October 19, 2011
IN RESPONSE to "Are Absentee Landlords Killing Once-Good NE Philadelphia Neighborhoods?" : Over the years, I have received numerous complaints from constituents regarding unresolved tenant and maintenance issues at properties with absentee landlords. I recognized this as a problem all across the city. That is why I introduced bill No. 090834, which amended the city's property-maintenance code by requiring property owners who do not live in the city or a surrounding county, under specific terms and conditions, to designate a local property manager and provide the full contact information to the proper city department.
September 29, 2011 |
WHEN MIKA Deburow bought her compact, tan-brick Tacony rowhouse 12 years ago, it was in the middle of a quiet, tidy and peaceful block. Now, the well-kept houses with trim lawns accented by decorations and flowers are mere dots on a cluttered block where trash crinkles underfoot, dogs sometimes run loose and overgrown weeds creep onto porches. "I've had enough," said the 41-year-old, who raised her children in the home on Marsden Street near Levick. "This was a nice neighborhood.
September 13, 2009 |
They do things a little differently in Lansdale. For instance, elected officials embrace the radical notion that they should put aside their political differences and pull together for the welfare of the town. So when Mayor Andy Szekely and his challenger, former Borough Council President Ben Gross, were trying to generate excitement about November's mayoral election, they considered having a debate in the park. Szekely would wear a seersucker suit. Gross would don his customary bow tie. Looking like members of the Princeton debating team circa 1924, they would present their competing ideas for renewing their beloved community.
July 8, 2009 |
Classrooms are dusty and empty, halls silent. But reminders of student days at John Wanamaker Middle School at 12th Street and Cecil B. Moore Avenue are everywhere. Artwork on yellowing paper lines the walls of a dark auditorium. Smudged chalk notes cover blackboards. Gymnastic rings hang at the ready. Closed four years ago, the Wanamaker School in North Philadelphia is set to come back to life, but with an unusual new mix of uses - apartments for Temple University students, a charter school, a training center, a community hub for neighbors.
August 18, 2008 |
From her home on York Street in Burlington City, Blanche Nicholas sees apartments built for two people that can end up with as many as 10, and hordes of renters and their visitors who jam up the road with their cars and the park with their drugs. They have left her neighborhood a "junk place," Nicholas said one recent evening, and like many city homeowners, she blames one group in particular: the landlords. "The landlords are not doing anything," she said. "They're renting to anybody, and it's really not good for the owners.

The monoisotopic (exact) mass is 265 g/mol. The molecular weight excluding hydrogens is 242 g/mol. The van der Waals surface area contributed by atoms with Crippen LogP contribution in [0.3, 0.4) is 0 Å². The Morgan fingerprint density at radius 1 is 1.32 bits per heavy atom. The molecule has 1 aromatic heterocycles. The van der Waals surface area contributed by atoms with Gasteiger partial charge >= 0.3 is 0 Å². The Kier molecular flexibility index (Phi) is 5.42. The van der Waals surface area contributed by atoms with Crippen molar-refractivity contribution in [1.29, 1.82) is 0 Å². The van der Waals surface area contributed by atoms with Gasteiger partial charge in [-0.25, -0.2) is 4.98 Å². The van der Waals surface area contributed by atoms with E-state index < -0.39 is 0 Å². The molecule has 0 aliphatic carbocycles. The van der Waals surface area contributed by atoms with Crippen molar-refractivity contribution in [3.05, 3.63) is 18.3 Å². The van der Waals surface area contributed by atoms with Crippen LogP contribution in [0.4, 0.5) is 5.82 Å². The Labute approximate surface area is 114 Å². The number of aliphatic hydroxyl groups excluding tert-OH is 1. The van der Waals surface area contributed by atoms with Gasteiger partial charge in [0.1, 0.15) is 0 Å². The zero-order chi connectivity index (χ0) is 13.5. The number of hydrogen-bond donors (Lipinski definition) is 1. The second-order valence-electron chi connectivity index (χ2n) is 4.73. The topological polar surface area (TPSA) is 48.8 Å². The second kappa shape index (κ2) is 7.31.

November 2, 2007 |
Democratic mayoral candidate Michael Nutter scored a legislative victory yesterday in advance of his expected win at the polls Tuesday when City Council sent his bill to promote hiring of ex-offenders to Mayor Street. Street is expected to sign the bill, which offers businesses a credit of up to $10,000 annually on business-privilege taxes for each ex-offender hired for up to three years. Those jobs must pay 50 percent above minimum wage. In return, the ex-offender must pay 5 percent of wages back to the city, and the business must provide a total of $5,000 over three years for education and training and benefits on par with other full-time employees.
October 10, 2007 |
ON TUESDAY, the first case at the city's Rental Housing Court will be heard at the 8th Police District in Northeast Philadelphia. This long-awaited development will finally tackle the long-standing and destructive practice of irresponsible absentee landlords and nuisance rentals in the city. This project is a two-year labor of hard work and dedication by the Department of Licenses & Inspections, Municipal Court, local civic and community organizations in Northeast Philadelphia and my office, which investigated these nuisance rentals.
October 23, 2006 |
Like much of Philadelphia, the immigrant neighborhood that city agencies call St. Hugh, after the local Roman Catholic parish, is packed with century-old rowhouses, many of which need repairs that cost more than the houses are worth. That's too much risk for most banks - or borrowers. A 2003 city report found that one-fifth of the homes in the St. Hugh area and neighboring Fairhill had been abandoned; many more were in violation of city property codes. A partnership of the church, neighborhood groups, and Beneficial Savings Bank is trying to stem blight and make investment more attractive.
June 13, 2003
Many options exist for special-needs children Like Barbara Fleming, I am the parent of a special-needs child ("Forsaking the most vulnerable," Metro Commentary Page, June 5). My son is now 18 and fast approaching the 21-year mark, where the school district ceases funding his educational placement. I began making plans many years ago that would ensure an appropriate placement and continuing care for him. Because of the severity of his disability and the intense level of care required, my advocate told me to find a placement with a program that could continue into his adult years so he would be able to stay in one place, if necessary.